That year was the first time Vinnie called me to the living room with my dad carrying two wrapped gifts with my name on them. Apprehensively, I took them and began to unwrap the largest one first, very carefully. I was afraid to hope that I was included in their tradition of gift giving. I looked down to find a dirty and worn pink, fuzzy coat--possibly the ugliest article of clothing I had ever seen. My dad glanced over at me with more sarcasm than sincerity. I smiled and thanked Vinnie very much as I turned to the smaller gift. Alas, it was a wooden necklace with a yellow “99¢” price tag written on it in bold. Awkwardly, I thanked him and he went back to the room full of laughing children. My father began to laugh and said that the coat was probably from a second hand store. A wave of sadness swept over me and tears came to my eyes. No one here cared for me at all. I could see their eyes glaze over after asking me a question. Vinnie is practically an uncle. Why couldn't he make the slightest effort to make me not feel like an outsider? As I stared out the window at the age of ten, listening to the laughter in the background, I began to wonder how on earth I could possibly call these people family.
I am so thankful that that same year, a teacher of mine, Ms. Zweibel, invited Marcella and I to take part in a seder. As we arrived, Ms. Zweibel's family jumped to their feet to greet us with bear hugs and warm, lasting smiles. Throughout the night, they listened as I spoke about school, and actually responded. At the end, instead of searching for matzah, they sent me to find a hidden gift: an elegant, pink, handbag. I couldn't believe how thoughtful these people were; I felt happier than I had in a long time. After a delicious meal, I left with Marcella--a smile still on my face. I felt part of a family.
How can people say blood is thicker than water? I have never truly believed in this saying. The only truth to it is this: You are connected to relatives whether you like it or not.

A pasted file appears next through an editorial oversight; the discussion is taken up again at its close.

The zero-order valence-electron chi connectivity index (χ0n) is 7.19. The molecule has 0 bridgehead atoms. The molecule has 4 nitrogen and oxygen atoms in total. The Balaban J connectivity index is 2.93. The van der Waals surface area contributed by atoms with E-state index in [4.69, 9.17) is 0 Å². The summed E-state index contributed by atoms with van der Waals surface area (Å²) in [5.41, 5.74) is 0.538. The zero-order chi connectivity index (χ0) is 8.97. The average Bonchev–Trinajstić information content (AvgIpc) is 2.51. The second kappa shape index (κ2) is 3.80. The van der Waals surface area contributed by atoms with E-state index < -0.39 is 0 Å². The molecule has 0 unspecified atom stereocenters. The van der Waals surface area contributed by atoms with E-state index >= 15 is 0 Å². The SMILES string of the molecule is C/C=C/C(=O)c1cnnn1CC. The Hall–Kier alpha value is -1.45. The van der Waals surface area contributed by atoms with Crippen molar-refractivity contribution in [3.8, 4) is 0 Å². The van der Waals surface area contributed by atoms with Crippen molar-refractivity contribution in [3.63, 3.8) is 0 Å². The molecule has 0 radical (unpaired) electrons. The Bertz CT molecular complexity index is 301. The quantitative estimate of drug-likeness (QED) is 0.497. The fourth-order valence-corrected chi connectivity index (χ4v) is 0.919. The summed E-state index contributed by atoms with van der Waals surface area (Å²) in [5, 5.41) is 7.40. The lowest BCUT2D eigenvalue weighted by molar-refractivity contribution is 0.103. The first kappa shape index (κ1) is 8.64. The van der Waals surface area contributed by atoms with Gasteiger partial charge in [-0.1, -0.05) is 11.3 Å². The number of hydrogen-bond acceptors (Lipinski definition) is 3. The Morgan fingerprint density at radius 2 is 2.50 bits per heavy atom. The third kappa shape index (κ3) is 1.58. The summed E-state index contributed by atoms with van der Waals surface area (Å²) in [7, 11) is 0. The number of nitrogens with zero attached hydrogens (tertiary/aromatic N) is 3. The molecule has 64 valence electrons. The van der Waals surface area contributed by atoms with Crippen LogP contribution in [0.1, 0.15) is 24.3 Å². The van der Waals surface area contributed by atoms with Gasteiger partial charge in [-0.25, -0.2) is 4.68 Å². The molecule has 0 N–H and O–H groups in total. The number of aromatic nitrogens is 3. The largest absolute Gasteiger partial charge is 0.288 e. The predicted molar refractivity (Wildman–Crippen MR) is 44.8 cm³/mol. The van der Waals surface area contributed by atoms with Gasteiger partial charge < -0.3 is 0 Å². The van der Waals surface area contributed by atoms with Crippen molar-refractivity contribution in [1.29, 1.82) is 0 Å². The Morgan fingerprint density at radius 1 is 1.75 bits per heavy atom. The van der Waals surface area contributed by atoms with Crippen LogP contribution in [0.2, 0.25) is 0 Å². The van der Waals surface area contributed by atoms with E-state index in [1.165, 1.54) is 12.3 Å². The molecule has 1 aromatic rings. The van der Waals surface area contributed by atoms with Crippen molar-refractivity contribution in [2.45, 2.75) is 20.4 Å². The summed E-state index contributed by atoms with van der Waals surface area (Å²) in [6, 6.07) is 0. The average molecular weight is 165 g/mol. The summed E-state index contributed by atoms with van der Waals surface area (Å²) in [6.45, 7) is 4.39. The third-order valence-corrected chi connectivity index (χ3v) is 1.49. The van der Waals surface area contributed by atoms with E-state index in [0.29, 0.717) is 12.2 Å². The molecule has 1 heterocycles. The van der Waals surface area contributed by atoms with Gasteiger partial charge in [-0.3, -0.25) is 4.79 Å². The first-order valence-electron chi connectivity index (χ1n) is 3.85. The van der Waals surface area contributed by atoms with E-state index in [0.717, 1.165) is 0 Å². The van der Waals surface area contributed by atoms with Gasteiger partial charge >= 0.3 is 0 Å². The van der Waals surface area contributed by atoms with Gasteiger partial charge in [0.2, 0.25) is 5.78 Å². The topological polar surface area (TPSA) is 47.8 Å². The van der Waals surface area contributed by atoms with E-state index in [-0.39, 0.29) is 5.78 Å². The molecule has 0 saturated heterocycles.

That's why I love Thanksgiving. I spend the holiday each year with a third, different kind of family. Marcella, my father, and I sit around a large table at which I am only biologically related to my father and one other person: Uncle Victor. The three of us, along with Uncle Victor and his friends, share funny Thanksgiving stories as we wait for dinner. Victor decides we should give thanks, saying he's grateful that we're together. Marcella who sits on the other side of the table smiles at me, mouthing, “I love you.” Embarrassed, I smile and look away. My dad takes my hand under the table and squeezes it. And as these things occur, I realize one important thing. Maybe it doesn’t matter who your family is or who you put under this category. The important thing is that someone does love you and gives a damn if you are alive or dead. We spend our lives mingling with those with whom we share blood. But this doesn't mean that we start out loving them, or end up caring about them. My family consists of those who care for me through good and bad. Ancestry is irrelevant. We sit around this large oak table at Thanksgiving. When it is my turn to speak, I say I am thankful for my family...p> Read more!